“If you put in the effort, and take it step by step, then anyone can self-publish”
Author Emma Bradley shares the highs and lows of publishing her debut, ‘The Trouble with Fairies’, and her self-publishing advice
It’s a very emotional time when you finally get your physical book proof copy through. In truth, I don’t think it fully sank in for me at first – I’m still waiting for something to go hideously wrong, or for someone to say it’s not good enough, or I’m not good enough (hello, imposter syndrome!).
But after three years of querying four different manuscripts, with great feedback but never quite getting to that one ultimate YES, I decided I was done waiting. It would be hard doing it all myself, but I’d get there somehow. So, off I went into publishing land with a story, some stubborn intention and not much in-depth knowledge at all.
Initial worries about self publishing
As I went through the self-publishing process, I was constantly reminded of the stages of traditional publishing that I was missing:
- Having the validation of an agent choose you, and a publisher put faith in you
- Getting to make those important news announcements on social media, with the vague tweets and the dropping of the industry names everyone recognises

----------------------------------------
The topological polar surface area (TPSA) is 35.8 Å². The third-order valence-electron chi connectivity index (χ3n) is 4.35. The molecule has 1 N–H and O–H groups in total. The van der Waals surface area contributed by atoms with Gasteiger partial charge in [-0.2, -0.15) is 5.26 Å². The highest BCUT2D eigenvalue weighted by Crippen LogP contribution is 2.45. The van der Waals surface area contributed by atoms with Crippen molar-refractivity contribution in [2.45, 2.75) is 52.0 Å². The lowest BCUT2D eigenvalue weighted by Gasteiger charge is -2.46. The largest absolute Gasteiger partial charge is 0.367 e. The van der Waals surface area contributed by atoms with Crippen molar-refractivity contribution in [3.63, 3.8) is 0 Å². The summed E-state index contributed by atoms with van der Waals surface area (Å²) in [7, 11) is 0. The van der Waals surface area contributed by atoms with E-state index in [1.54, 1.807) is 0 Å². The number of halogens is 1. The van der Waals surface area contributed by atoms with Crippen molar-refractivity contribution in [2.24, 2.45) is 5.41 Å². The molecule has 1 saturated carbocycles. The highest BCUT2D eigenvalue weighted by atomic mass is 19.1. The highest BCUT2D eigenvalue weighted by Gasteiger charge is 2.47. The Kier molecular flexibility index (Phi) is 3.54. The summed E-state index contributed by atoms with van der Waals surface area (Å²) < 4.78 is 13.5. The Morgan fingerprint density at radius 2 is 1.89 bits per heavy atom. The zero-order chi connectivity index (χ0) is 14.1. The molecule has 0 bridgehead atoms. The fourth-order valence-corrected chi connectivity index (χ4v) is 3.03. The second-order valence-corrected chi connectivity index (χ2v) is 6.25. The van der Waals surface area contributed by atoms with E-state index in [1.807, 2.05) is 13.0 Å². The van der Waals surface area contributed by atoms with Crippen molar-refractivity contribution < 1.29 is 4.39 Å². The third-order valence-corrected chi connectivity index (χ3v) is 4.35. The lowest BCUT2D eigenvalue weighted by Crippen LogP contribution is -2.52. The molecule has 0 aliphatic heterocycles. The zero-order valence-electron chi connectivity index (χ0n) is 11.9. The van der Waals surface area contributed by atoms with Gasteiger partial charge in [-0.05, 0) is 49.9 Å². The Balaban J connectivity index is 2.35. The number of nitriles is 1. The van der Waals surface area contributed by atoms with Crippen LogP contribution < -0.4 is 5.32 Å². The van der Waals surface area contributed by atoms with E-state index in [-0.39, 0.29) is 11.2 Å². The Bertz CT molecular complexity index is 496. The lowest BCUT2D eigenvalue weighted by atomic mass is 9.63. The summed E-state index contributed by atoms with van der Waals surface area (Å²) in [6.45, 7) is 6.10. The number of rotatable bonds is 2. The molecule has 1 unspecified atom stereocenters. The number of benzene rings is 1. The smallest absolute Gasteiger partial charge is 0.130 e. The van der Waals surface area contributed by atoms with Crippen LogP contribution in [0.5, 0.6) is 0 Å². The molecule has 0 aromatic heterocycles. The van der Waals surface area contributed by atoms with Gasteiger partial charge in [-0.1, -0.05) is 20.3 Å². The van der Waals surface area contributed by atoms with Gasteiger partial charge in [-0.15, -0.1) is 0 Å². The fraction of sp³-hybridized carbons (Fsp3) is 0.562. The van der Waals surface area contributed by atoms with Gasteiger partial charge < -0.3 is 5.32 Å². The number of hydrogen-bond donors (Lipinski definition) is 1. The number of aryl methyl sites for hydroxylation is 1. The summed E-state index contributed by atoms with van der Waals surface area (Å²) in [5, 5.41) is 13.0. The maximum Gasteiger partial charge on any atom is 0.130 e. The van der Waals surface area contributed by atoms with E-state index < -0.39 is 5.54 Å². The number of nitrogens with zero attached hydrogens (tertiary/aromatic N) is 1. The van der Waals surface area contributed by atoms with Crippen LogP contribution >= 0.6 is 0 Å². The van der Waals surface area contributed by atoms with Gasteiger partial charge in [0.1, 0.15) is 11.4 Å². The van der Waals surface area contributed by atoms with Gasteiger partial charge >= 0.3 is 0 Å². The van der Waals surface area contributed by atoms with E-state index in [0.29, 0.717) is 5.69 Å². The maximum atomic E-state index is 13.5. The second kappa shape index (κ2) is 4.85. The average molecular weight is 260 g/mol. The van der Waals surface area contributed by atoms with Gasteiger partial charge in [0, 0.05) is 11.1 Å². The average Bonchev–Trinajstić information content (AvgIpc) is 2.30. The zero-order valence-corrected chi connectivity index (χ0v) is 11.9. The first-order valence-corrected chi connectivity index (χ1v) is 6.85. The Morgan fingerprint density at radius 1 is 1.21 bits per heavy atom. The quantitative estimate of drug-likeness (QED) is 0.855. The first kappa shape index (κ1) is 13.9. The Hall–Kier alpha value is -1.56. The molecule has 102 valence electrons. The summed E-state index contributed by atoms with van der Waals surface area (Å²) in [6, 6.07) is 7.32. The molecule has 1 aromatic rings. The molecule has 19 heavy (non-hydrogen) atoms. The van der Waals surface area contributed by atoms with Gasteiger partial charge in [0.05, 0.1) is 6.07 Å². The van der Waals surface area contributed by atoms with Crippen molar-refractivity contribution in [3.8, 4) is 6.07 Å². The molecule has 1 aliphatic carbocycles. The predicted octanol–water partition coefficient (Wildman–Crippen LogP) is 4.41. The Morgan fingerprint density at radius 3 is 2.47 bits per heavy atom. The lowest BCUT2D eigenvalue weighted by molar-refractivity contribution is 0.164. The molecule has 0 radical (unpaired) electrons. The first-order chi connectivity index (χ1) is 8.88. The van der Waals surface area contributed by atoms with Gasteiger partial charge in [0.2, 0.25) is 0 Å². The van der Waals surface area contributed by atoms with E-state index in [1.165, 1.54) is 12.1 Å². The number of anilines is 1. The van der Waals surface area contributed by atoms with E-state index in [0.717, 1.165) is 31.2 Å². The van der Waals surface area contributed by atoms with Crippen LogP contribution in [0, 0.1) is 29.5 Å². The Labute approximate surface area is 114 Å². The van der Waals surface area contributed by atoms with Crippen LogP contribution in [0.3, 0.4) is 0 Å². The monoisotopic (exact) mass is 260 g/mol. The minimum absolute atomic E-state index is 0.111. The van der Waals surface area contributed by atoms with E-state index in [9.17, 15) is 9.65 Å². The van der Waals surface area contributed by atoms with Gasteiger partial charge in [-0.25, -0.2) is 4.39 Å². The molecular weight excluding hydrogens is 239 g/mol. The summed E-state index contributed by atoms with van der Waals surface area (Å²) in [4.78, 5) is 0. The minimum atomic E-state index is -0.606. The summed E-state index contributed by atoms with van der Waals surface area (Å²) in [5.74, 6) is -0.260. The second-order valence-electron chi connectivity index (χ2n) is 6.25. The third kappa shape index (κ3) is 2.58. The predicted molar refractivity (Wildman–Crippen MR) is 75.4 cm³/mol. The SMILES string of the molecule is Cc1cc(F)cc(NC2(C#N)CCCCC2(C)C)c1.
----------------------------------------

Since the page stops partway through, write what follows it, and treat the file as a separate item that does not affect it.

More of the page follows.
- Advice and guidance on what comes next, what I should do, marketing suggestions, contacts to network with in the wider industry, and so on
Now as I stare at my book proof, and the bookmarks and postcards that will go out, I suddenly realise that I’m not missing out at all.
Learning throughout the process
It’s been a stressful road of timing hiccups, copious formatting blips, and I’m probably somewhere near the world record for ‘most amount of times a title has been re-uploaded to Ingram and been wrong again’. I didn’t fully understand the exact steps of the distribution process, despite copious online searches for ‘how to publish a book’. I even missed a step in the distribution process which put me behind time-wise.
But, like writing, the only reason I’ve got anywhere at all is because I kept redoing things, learning, trying again (and copious amounts of griping, sorry everyone!)
There’s also always a dash of luck involved. I got so lucky with my cover designer, and I have amazing writer friends who tolerate my flapping and have rushed out to help me promote when I’m too introverted to do it myself in certain situations (you all deserve a medal).
Some self-publishing advice
So, for anyone who’s considering self-publishing, here are a few pointers to bear in mind:
- Ensure your story is ready. This sounds like a ‘well, duh’ moment, but you’d be surprised how easy it is to read your story a thousand times and think you’ve done everything, only to get an editor saying ‘okay so this is a good start…’ I can’t stress enough how much help finding critique partners to swap manuscripts with and also having an amazing editor has been.